When I was managing The Beat in Australia in the mid 1980’s, my “drag” alter ego was “Mame Dennis” – even though I never actually dressed in drag. Mame was simply my alter ago — fun spirited galavanting globe-trotter with fabulous hats living in an Art Deco world. (At the time, I was a Patrick Nagel fan and collector)
Rolling the clock forward a couple of decades, to sashay away the craziness of China life, my Beijing based business partner, Douglas Evans and I adopted alter egos from the principle characters in the musical MAME. The freezer stocked to the brim with vodka loving Doug playing the lush Vera role, and I (of course) continued to play the over-the-top hedonistic Mame role.
At a League of American Theatres & Producers cocktail party at Jerry Herman’s house in the Hollywood Hills in the late 90’s, I first told Jerry about my love of my alter-ego and my days at The Beat — we had some good laughs about it all. I saw him again for drinks in about 2004 when I told him about our China antics, and his reply was “that’s gorgeous – you coax the blues right out of China” – so with the approval of the composer and lyricist, this amplified our alter-ego characters.
Our staff also became characters in MAME, My assistant, Wang Chao became Patrick, Doug’s assistant became Ito, Doug successor, Jan Kallish became Beauregard Jackson Pickett Burnside and so on. It was fun to confuse business partners and Chinese to speak in cross dressing ‘Mame code’.
To this day, we still call each by these names.
MAME is a musical with music and lyrics by Jerry Herman and book by Jerome Lawrence and Robert Edwin Lee. Originally titled My Best Girl, it is based on the 1955 novel Auntie Mame by Patrick Dennis and a 1956 Broadway play by Lawrence and Lee, that starred Rosalind Russell.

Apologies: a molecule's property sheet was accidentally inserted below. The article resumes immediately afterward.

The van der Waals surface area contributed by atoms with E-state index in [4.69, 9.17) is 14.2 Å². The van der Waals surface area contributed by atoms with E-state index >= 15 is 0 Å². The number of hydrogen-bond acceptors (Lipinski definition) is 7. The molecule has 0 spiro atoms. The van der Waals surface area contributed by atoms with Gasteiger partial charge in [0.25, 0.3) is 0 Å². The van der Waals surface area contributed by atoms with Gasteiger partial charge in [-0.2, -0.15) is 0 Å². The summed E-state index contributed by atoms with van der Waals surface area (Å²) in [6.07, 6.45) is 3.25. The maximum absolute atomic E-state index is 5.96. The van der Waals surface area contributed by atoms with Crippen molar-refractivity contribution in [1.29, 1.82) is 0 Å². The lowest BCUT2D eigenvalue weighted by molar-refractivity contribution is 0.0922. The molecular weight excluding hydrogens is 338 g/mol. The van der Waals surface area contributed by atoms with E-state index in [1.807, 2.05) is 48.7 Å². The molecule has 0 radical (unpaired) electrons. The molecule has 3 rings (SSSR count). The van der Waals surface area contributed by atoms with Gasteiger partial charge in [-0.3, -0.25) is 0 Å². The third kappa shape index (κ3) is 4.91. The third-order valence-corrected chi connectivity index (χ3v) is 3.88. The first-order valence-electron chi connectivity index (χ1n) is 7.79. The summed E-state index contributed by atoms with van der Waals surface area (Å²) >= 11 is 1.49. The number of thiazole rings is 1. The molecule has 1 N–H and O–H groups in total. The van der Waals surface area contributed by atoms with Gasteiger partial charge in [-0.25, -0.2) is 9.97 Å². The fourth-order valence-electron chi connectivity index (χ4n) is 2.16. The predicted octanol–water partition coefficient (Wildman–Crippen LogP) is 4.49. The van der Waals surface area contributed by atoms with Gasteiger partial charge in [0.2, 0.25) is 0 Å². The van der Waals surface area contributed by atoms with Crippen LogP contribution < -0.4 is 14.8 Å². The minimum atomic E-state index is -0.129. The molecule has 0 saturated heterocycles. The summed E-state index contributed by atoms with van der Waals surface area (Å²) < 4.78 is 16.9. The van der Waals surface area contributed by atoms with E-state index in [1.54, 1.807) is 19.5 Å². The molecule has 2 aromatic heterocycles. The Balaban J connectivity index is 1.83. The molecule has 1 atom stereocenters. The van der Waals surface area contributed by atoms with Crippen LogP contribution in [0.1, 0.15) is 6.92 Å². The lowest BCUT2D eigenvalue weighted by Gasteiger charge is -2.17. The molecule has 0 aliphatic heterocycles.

Set in New York City and spanning the Great Depression and World War II, it focuses on eccentric bohemian Mame Dennis, whose famous motto is “Life is a banquet and most poor sons of bitches are starving to death.” Her fabulous life with her wealthy friends is interrupted when the young son of her late brother arrives to live with her. They cope with the Depression in a series of adventures.
Edward Everett Tanner III (18 May 1921 – 6 November 1976), known by the pseudonym Patrick Dennis wrote Auntie Mame: An irreverent escapade in 1955 which recalls his adventures growing up under the wing of his madcap aunt, Mame Dennis. Dennis wrote a sequel, titled Around the World with Auntie Mame, in 1958. Dennis based the character of Mame Dennis on his father’s sister, Marion Tanner. Dennis led a double life as a conventional husband and father, and as a bisexual, in later life becoming a well-known participant in Greenwich Village’s gay scene. At one time, he was a butler to Ray Kroc, the CEO of McDonald’s.
In 1958, a film titled Auntie Mame, based on the play, was released by Warner Bros. Pictures, once again starring Rosalind Russell in the title role. Russell was nominated for an Academy Award and won a Golden Globe for her portrayal.
The MAME musical opened on Broadway at the Winter Garden Theatre on May 24, 1966, starring Angela Lansbury and Bea Arthur. Three years later, it transferred to The Broadway Theatre, where it remained until closing on January 3, 1970. Between the two venues, it ran a total of 1,508 performances and five previews.